Emancipated athletes give Olympic hope

Jean Lowrie-Chin

Monday, July 30, 2012    

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Our beloved Louise Bennett-Coverley wrote about Jamaican migration to England in the 50s:

What a joyful news, Miss Mattie,

I feel like me heart gwine burs'

Jamaica people colonizin'

Englan in reverse

Today as Olympic fever takes hold, she probably would have said:

We taking ovah London Mattie

Check de Parliament building side!

No fi we big man Usain Bolt

Wid him arm dem open wide!

An yu no hear bout de English farmer

Who dream seh Bolt bruk record?

Him mow one big 'To di worl' maze

Inna him country yard!

Black green and gold tek ovah

Sponsor spare no expense

Usain, Shelly-Ann, VC, Melaine

Jamaican excellence!

I'm taking a bow here readers, as we ride on this Olympic tide!

But seriously, are we seeing the dazzling, divine message that the good Lord is sending this country in response to the National Anthem? In our Olympic endeavours, there is a comprehensive answer to this prayer which is our anthem, sung in supplication for justice, truth, guidance, respect, and wisdom.

This very week of our Emancipation, we have heard the roar of the world's approval for our impeccable Olympic team marching proudly with the flag we raised in our National Arena 50 years ago. This very week, leading to August 6, the actual date of our Golden Jubilee, our Maker is casting us a lifeline to restore our respectability.

In our Olympic preparation, in the efforts on that level playing field of our National Trials, we see the formula for success in other areas of national life. In the respect for the elders in the JAAA and JOA, the coaches and managers, we see the importance of combining the wisdom of experience with the enthusiasm of youth. In the constant submission to test after test, more frequent for champions like Bolt, Blake, Campbell-Brown and Fraser-Pryce, we see the integrity of our athletes who fear no probe as they have nothing to hide.

Our agency has worked on several projects with the JAAA, beginning with the Guinness Road Race, the first event of its kind in Jamaica. We had great meetings with Teddy McCook, John Leiba; also Herb McKenley, Headley Forbes and Mel Spence of blessed memory; sports medicine gurus Dr Herb Elliot, Dr Paul Wright and Dr Winston Dawes, and expert physiotherapists - the late, beautiful Elizabeth Phillips, and her colleague the dedicated Pat Lue-Chin.

These individuals were all volunteers, yet they turned up on time for meetings and delivered on their promises. Once we had a little argument with Teddy McCook. A stickler for punctuality, he wanted to end the practice of late entries for the road race as people were turning up at the last minute on the day of the event and demanding to be registered, delaying the start.

We argued with Teddy that people would not register early and the race would lose support. "Let us show them that we are serious," he insisted. "We cannot promote indiscipline." They got the message - that year we had the biggest ever number of entries.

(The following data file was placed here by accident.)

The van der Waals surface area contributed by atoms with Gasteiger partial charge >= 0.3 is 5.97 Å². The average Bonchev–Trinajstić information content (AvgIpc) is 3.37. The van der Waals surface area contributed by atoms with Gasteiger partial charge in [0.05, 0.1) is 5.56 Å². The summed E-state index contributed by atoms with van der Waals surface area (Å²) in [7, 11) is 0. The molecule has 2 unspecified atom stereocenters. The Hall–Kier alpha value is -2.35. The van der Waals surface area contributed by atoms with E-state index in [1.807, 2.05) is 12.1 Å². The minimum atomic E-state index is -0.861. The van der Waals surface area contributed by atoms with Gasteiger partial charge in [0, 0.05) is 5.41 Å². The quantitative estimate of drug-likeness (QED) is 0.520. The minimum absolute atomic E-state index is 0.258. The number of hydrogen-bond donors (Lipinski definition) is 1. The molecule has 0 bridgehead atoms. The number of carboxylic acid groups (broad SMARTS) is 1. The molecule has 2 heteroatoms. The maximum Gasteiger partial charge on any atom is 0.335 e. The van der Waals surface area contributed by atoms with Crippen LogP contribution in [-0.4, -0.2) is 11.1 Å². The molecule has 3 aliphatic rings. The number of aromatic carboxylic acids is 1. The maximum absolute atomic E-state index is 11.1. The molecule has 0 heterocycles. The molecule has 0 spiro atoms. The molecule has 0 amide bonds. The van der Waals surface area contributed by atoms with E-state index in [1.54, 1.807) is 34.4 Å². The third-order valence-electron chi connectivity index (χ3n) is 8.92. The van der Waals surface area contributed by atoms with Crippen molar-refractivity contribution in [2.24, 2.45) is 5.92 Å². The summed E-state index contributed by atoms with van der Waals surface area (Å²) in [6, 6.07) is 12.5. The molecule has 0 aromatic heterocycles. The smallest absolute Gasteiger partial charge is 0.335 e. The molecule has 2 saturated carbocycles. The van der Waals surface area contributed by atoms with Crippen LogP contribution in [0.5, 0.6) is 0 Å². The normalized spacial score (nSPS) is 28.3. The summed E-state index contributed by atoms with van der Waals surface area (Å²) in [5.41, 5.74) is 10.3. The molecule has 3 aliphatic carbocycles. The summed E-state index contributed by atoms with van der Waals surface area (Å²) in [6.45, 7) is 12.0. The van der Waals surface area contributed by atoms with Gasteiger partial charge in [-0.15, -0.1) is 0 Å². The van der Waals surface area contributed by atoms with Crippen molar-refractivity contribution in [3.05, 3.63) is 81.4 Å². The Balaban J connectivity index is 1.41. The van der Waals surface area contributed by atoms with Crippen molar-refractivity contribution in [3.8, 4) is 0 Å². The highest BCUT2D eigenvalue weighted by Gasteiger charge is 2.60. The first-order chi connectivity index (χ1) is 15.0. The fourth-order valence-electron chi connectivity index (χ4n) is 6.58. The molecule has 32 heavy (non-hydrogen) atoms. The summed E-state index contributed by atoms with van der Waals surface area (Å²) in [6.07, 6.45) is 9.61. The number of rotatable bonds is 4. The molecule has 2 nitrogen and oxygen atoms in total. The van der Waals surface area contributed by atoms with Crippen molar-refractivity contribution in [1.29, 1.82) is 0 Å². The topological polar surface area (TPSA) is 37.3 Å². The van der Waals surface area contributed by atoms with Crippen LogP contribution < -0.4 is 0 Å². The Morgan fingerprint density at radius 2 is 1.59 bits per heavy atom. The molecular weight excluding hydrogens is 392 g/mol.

What an experience when we worked on the then Blue-Cross/JTA Sponsored Primary-Prep Athletic Championships at the National Stadium! There were these tiny six-year-olds lining up like pros at the start, and flying down the track like colourful birds, learning how to win, and yes, how to lose. Is it any wonder then that Jamaica's high school athletics championships are the biggest in the world? When we see our teenagers in flight, many of them have been running on the Stadium track for nearly ten years.

In every sphere of life, it is discipline and integrity that takes us to that place of excellence. However, mental slavery is keeping us from daring to be diligent, daring to be disciplined, daring to be honest, daring to be excellent. This is the mental slavery which has spawned a conspiracy of mediocrity and attendant corruption in our society.

To emancipate ourselves from this mental slavery, we must be bold enough to explain to our children that riches do not happen overnight, that the wealthy Jamaicans featured as Jamaica Observer Business Leaders were very similar to our Usain Bolts and Veronica Campbell-Browns. They came from humble homes, they worked hard, they sacrificed much and they succeeded, sometimes after many failures.

As we look to the celebration of Emancipation Day in this our Golden Year of Jubilee, let us shake off the cowardice that results in corruption. Let us believe that we can succeed as our athletes have done because of their long hours of training, their triumph over injuries and setbacks, their willingness to carry the hopes and Olympic dreams of a people on their capable shoulders. After their triumphs, they must submit themselves to clinical testing. Will our leaders emancipate themselves and step into the bright light of probity? We know they can and we hope they will. Have a peaceful Emancipation Day and inspiring Olympic moments!

Jamaica 50 buzz in New York

As the excitement for Jamaica 50 celebrations in New York intensifies, our home-grown media marketers in the tri-state area Dave Rodney and Anthony Turner are taking some of the celebrations to network television over the independence holidays with a showcase of our cuisine, culture and fashion. They are also targeting the print media for a commemorative presence for Jamaica, and they say their efforts are aided in no small part by the massive buzz that is being created on the other side of the Atlantic at the Olympics for any and everything Jamaican.

Also of note - Buzzz magazine has a great Jamaica 50 issue featuring cover art of Jamaican icons by Howard Moo Young.





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